What's to Know about WiMax?

August 17, 2009
Eric Zeman

Sprint has launched its mobile WiMax services in Atlanta, Baltimore, Las Vegas and Portland, Ore. What is WiMax, and why is it important to you?

Sprint has launched its mobile WiMax services in Atlanta, Baltimore, Las Vegas, and Portland, Ore. What is WiMax, and why is it important to you?

One thing about the wireless industry is that it is rife with its own jargon and goofy acronyms and other names for the technology we end up using every day. Today, let's talk about WiMax for a few moments.

You probably already use Wi-Fi (short for Wireless Fidelity) on your laptops and smartphones to access the Internet. Wi-Fi covers an area typically with a radius of about 30 meters from the wireless access point. The benefits of Wi-Fi are fast speeds over a short distance. Now lets compare that to the third-generation (3G) tech that's being used by wireless network operators such as AT&T, Sprint, T-Mobile, and Verizon Wireless. Three-G uses the cellular networks to provide a slower broadband experience over a much greater area.

Where does WiMax fit it? Well, sort of in the middle. Similar to Wi-Fi, WiMax creates a hot spot and offers blazing fast wireless Internet speeds. Like 3G, however, it covers a broad area (think entire cities).

Wi-Fi and 3G have been used worldwide for years. WiMax is just getting its start in the US Sprint has chosen WiMax to serve as its 4G (fourth generation) wireless networking technology. It launched its WiMax service in Baltimore earlier this year, and on August 17, launched in three additional cities—Atlanta, Las Vegas, and Portland, Ore.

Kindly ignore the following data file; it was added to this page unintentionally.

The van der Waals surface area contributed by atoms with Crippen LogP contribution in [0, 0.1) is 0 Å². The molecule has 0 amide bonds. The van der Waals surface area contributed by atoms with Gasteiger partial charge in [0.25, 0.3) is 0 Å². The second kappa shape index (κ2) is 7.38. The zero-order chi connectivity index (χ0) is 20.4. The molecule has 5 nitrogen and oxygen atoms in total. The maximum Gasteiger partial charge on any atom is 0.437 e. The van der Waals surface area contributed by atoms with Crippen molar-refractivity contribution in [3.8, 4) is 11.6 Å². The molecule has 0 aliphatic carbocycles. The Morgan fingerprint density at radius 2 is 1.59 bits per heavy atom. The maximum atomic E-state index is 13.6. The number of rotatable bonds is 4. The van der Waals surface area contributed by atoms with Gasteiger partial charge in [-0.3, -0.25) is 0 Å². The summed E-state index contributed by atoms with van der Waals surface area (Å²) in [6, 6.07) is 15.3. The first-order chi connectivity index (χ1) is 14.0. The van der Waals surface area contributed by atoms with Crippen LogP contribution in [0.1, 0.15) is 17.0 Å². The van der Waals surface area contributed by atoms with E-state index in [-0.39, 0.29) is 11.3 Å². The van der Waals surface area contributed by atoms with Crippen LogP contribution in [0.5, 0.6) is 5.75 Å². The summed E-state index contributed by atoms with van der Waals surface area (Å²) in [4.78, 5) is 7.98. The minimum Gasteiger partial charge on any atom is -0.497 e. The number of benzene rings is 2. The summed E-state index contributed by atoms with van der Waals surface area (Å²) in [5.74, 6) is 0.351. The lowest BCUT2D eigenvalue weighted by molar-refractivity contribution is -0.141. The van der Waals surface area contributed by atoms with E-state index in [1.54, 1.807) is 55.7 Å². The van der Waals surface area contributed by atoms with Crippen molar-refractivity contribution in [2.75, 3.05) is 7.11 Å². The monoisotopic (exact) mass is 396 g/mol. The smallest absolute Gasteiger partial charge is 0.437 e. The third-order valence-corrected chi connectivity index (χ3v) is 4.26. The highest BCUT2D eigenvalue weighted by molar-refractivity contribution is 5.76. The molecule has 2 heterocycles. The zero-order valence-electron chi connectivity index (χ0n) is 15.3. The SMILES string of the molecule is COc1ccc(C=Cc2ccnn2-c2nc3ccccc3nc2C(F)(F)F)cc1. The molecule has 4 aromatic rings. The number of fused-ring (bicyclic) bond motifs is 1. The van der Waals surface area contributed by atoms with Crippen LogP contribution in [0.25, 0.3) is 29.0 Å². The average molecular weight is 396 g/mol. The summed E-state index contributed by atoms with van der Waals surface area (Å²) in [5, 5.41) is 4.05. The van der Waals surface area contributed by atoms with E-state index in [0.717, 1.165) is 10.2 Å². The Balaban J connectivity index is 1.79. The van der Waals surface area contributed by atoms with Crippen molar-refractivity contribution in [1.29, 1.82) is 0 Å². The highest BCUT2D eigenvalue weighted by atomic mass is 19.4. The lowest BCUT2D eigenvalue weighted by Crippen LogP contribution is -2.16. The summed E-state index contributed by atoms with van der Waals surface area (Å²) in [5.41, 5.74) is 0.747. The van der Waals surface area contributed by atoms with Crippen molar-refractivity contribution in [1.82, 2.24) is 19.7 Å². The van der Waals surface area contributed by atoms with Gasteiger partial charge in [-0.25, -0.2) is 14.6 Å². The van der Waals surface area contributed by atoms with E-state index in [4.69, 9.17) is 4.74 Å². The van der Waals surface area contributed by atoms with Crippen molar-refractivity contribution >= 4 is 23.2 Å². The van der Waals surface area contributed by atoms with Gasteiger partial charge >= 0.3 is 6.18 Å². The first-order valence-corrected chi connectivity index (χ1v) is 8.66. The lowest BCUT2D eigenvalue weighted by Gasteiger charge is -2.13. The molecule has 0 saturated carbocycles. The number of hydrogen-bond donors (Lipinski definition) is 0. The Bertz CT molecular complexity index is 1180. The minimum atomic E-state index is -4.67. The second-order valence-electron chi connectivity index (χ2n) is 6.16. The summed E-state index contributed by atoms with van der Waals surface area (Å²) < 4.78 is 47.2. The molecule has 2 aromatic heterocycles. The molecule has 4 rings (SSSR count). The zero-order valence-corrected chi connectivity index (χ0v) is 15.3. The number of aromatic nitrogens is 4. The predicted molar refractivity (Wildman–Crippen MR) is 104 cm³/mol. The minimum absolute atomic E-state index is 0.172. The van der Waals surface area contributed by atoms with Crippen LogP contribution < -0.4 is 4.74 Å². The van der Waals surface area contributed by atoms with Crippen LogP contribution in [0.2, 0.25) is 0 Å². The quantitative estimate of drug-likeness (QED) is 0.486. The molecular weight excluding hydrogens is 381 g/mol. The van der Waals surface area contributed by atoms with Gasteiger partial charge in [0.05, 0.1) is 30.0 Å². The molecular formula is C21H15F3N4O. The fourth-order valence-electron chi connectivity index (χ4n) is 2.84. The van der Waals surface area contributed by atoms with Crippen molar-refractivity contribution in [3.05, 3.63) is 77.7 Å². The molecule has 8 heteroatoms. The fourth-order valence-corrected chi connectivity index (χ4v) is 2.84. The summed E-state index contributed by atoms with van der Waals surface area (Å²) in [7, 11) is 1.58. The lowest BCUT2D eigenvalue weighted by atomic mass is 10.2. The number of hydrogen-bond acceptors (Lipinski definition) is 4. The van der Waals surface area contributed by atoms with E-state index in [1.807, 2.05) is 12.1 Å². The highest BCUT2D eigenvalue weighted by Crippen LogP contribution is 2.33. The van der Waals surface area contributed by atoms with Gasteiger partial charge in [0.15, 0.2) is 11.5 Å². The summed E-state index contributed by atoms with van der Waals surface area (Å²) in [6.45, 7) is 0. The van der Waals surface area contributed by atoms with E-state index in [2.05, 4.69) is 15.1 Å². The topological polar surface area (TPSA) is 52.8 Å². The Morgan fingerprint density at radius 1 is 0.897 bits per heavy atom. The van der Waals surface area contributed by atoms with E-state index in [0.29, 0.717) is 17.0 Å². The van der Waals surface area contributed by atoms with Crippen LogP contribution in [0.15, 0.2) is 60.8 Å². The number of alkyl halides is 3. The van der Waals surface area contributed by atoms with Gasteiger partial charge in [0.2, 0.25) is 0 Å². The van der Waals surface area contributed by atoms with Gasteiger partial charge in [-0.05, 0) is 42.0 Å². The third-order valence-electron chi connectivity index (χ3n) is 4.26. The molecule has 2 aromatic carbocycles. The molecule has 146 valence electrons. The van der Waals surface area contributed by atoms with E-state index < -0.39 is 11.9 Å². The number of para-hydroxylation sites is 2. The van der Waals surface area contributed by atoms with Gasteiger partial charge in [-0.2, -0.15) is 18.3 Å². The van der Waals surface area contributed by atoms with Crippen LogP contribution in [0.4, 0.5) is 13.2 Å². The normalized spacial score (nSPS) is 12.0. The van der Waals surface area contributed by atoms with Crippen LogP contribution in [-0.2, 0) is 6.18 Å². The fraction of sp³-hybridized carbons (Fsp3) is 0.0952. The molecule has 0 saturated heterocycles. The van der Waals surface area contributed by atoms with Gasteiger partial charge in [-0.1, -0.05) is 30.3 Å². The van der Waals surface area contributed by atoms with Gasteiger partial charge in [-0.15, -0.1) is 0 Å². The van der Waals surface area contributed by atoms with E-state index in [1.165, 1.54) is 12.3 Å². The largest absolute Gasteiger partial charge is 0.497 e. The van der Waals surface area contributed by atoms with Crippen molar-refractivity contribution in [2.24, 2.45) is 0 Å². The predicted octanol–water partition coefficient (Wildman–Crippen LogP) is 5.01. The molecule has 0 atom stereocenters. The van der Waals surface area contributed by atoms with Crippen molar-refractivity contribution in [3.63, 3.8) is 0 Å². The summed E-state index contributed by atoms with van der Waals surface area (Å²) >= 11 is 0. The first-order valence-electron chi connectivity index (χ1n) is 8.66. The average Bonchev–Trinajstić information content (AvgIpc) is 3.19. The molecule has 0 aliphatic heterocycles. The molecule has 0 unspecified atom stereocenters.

Customers in these metro regions will be able to purchase laptop dongles that allow them to access this WiMax service just as they would access a 3G network. In fact, Sprint's WiMax dongles work with both its WiMax network and existing 3G network, meaning end users will have the best possible mobile Internet experience no matter where they happen to be.

For now, this technology and the associated data plans are bit on the pricey side. The dongles may only cost about $100, but the monthly plans run about $80 per month. That's a lot for wireless data.

Your organization will likely not adopt WiMax in 2009, but don't be surprised if it becomes part of your budget in 2010.